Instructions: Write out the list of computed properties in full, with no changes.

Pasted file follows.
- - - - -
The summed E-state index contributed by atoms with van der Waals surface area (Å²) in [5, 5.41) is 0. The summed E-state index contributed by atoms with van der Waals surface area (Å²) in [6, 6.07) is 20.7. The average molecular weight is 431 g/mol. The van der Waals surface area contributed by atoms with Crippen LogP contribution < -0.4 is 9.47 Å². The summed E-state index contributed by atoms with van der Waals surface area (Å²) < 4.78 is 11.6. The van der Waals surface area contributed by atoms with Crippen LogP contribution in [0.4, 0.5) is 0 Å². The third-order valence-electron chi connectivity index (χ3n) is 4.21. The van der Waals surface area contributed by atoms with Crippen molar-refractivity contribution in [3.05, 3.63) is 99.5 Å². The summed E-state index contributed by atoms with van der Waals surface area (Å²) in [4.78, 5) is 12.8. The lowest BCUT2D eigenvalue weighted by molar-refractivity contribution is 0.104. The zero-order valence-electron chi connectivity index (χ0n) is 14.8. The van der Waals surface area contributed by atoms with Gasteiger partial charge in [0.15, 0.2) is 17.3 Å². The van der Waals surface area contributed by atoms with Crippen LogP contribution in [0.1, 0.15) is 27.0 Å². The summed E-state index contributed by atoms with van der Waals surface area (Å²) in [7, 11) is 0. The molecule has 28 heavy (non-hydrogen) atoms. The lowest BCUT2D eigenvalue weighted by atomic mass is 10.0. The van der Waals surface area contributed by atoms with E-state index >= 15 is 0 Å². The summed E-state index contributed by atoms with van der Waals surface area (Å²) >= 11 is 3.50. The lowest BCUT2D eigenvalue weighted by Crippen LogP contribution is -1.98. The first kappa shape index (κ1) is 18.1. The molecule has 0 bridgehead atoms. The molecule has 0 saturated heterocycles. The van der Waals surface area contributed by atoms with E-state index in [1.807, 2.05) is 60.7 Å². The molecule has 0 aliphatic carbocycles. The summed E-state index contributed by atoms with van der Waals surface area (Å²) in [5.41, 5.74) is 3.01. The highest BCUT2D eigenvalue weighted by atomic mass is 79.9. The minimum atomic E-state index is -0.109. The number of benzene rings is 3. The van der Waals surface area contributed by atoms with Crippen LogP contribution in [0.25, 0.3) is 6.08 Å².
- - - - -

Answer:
The summed E-state index contributed by atoms with van der Waals surface area (Å²) in [5, 5.41) is 0. The summed E-state index contributed by atoms with van der Waals surface area (Å²) in [6, 6.07) is 20.7. The average molecular weight is 431 g/mol. The van der Waals surface area contributed by atoms with Crippen LogP contribution < -0.4 is 9.47 Å². The summed E-state index contributed by atoms with van der Waals surface area (Å²) < 4.78 is 11.6. The van der Waals surface area contributed by atoms with Crippen LogP contribution in [0.4, 0.5) is 0 Å². The third-order valence-electron chi connectivity index (χ3n) is 4.21. The van der Waals surface area contributed by atoms with Crippen molar-refractivity contribution in [3.05, 3.63) is 99.5 Å². The summed E-state index contributed by atoms with van der Waals surface area (Å²) in [4.78, 5) is 12.8. The lowest BCUT2D eigenvalue weighted by molar-refractivity contribution is 0.104. The zero-order valence-electron chi connectivity index (χ0n) is 14.8. The van der Waals surface area contributed by atoms with Gasteiger partial charge in [0.15, 0.2) is 17.3 Å². The van der Waals surface area contributed by atoms with Crippen LogP contribution in [0.1, 0.15) is 27.0 Å². The summed E-state index contributed by atoms with van der Waals surface area (Å²) in [7, 11) is 0. The molecule has 28 heavy (non-hydrogen) atoms. The lowest BCUT2D eigenvalue weighted by atomic mass is 10.0. The van der Waals surface area contributed by atoms with E-state index >= 15 is 0 Å². The summed E-state index contributed by atoms with van der Waals surface area (Å²) >= 11 is 3.50. The lowest BCUT2D eigenvalue weighted by Crippen LogP contribution is -1.98. The first kappa shape index (κ1) is 18.1. The molecule has 0 bridgehead atoms. The molecule has 0 saturated heterocycles. The van der Waals surface area contributed by atoms with E-state index in [1.807, 2.05) is 60.7 Å². The molecule has 0 aliphatic carbocycles. The summed E-state index contributed by atoms with van der Waals surface area (Å²) in [5.41, 5.74) is 3.01. The highest BCUT2D eigenvalue weighted by atomic mass is 79.9. The minimum atomic E-state index is -0.109. The number of benzene rings is 3. The van der Waals surface area contributed by atoms with Crippen LogP contribution in [0.25, 0.3) is 6.08 Å².